author = "Yonggang Ma and Mouton, {Alan J.} and Lindsey, {Merry L.}",
year = "2018",
month = "1",
doi = "10.1016/j.trsl.2017.10.001",
language = "English (US)",
volume = "191",
pages = "15--28",
journal = "Translational Research",
issn = "1931-5244",
publisher = "Mosby Inc.",

}

TY - JOUR

T1 - Cardiac macrophage biology in the steady-state heart, the aging heart, and following myocardial infarction

AU - Ma, Yonggang

AU - Mouton, Alan J.

AU - Lindsey, Merry L.

PY - 2018/1

Y1 - 2018/1

N2 - Macrophages play critical roles in homeostatic maintenance of the myocardium under normal conditions and in tissue repair after injury. In the steady-state heart, resident cardiac macrophages remove senescent and dying cells and facilitate electrical conduction. In the aging heart, the shift in macrophage phenotype to a proinflammatory subtype leads to inflammaging. Following myocardial infarction (MI), macrophages recruited to the infarct produce both proinflammatory and anti-inflammatory mediators (cytokines, chemokines, matrix metalloproteinases, and growth factors), phagocytize dead cells, and promote angiogenesis and scar formation. These diverse properties are attributed to distinct macrophage subtypes and polarization status. Infarct macrophages exhibit a proinflammatory M1 phenotype early and become polarized toward an anti-inflammatory M2 phenotype later post-MI. Although this classification system is oversimplified and needs to be refined to accommodate the multiple different macrophage subtypes that have been recently identified, general concepts on macrophage roles are independent of subtype classification. This review summarizes current knowledge about cardiac macrophage origins, roles, and phenotypes in the steady state, with aging, and after MI, as well as highlights outstanding areas of investigation.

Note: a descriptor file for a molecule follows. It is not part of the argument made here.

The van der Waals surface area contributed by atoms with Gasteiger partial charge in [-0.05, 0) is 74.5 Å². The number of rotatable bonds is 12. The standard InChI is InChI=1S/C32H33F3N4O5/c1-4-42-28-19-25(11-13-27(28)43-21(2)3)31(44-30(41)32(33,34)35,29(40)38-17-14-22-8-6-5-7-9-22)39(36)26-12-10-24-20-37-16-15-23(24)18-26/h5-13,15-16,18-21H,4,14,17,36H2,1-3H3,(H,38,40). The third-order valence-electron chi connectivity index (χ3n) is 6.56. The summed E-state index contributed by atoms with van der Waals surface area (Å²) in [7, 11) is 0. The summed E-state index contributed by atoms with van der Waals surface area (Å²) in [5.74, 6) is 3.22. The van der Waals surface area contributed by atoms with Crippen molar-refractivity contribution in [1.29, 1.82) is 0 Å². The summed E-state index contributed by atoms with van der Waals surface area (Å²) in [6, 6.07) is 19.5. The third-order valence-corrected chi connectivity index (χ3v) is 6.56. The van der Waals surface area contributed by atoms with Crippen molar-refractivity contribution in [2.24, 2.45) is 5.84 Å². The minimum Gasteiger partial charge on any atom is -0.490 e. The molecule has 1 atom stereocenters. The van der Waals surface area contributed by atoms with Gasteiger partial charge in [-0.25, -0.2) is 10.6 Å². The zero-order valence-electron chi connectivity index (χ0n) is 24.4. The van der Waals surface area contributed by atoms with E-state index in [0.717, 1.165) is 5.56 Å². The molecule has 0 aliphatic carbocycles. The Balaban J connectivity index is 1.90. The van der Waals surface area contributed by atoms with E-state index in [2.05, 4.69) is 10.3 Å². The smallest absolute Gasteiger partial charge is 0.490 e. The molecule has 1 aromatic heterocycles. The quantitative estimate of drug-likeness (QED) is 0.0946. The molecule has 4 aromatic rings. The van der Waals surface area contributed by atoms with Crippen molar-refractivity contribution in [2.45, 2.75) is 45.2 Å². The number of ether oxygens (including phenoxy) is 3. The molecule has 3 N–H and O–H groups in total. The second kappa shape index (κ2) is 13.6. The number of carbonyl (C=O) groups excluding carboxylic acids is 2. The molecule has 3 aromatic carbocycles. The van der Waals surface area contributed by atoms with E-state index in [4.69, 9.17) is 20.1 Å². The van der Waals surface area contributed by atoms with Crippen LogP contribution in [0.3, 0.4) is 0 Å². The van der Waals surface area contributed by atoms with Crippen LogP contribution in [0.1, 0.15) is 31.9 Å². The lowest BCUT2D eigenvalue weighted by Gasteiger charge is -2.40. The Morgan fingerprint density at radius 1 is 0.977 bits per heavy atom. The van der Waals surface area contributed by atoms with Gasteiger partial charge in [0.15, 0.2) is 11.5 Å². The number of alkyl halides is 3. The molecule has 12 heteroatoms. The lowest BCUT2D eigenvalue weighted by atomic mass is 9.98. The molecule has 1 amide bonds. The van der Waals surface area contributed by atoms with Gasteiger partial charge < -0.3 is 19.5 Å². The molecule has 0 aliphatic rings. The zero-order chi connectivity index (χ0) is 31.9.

AB - Macrophages play critical roles in homeostatic maintenance of the myocardium under normal conditions and in tissue repair after injury. In the steady-state heart, resident cardiac macrophages remove senescent and dying cells and facilitate electrical conduction. In the aging heart, the shift in macrophage phenotype to a proinflammatory subtype leads to inflammaging. Following myocardial infarction (MI), macrophages recruited to the infarct produce both proinflammatory and anti-inflammatory mediators (cytokines, chemokines, matrix metalloproteinases, and growth factors), phagocytize dead cells, and promote angiogenesis and scar formation. These diverse properties are attributed to distinct macrophage subtypes and polarization status. Infarct macrophages exhibit a proinflammatory M1 phenotype early and become polarized toward an anti-inflammatory M2 phenotype later post-MI. Although this classification system is oversimplified and needs to be refined to accommodate the multiple different macrophage subtypes that have been recently identified, general concepts on macrophage roles are independent of subtype classification. This review summarizes current knowledge about cardiac macrophage origins, roles, and phenotypes in the steady state, with aging, and after MI, as well as highlights outstanding areas of investigation.

UR - http://www.scopus.com/inward/record.url?scp=85032890866&partnerID=8YFLogxK

UR - http://www.scopus.com/inward/citedby.url?scp=85032890866&partnerID=8YFLogxK

U2 - 10.1016/j.trsl.2017.10.001

DO - 10.1016/j.trsl.2017.10.001

M3 - Review article

C2 - 29106912

AN - SCOPUS:85032890866

VL - 191

SP - 15

EP - 28

JO - Translational Research

JF - Translational Research

SN - 1931-5244

ER -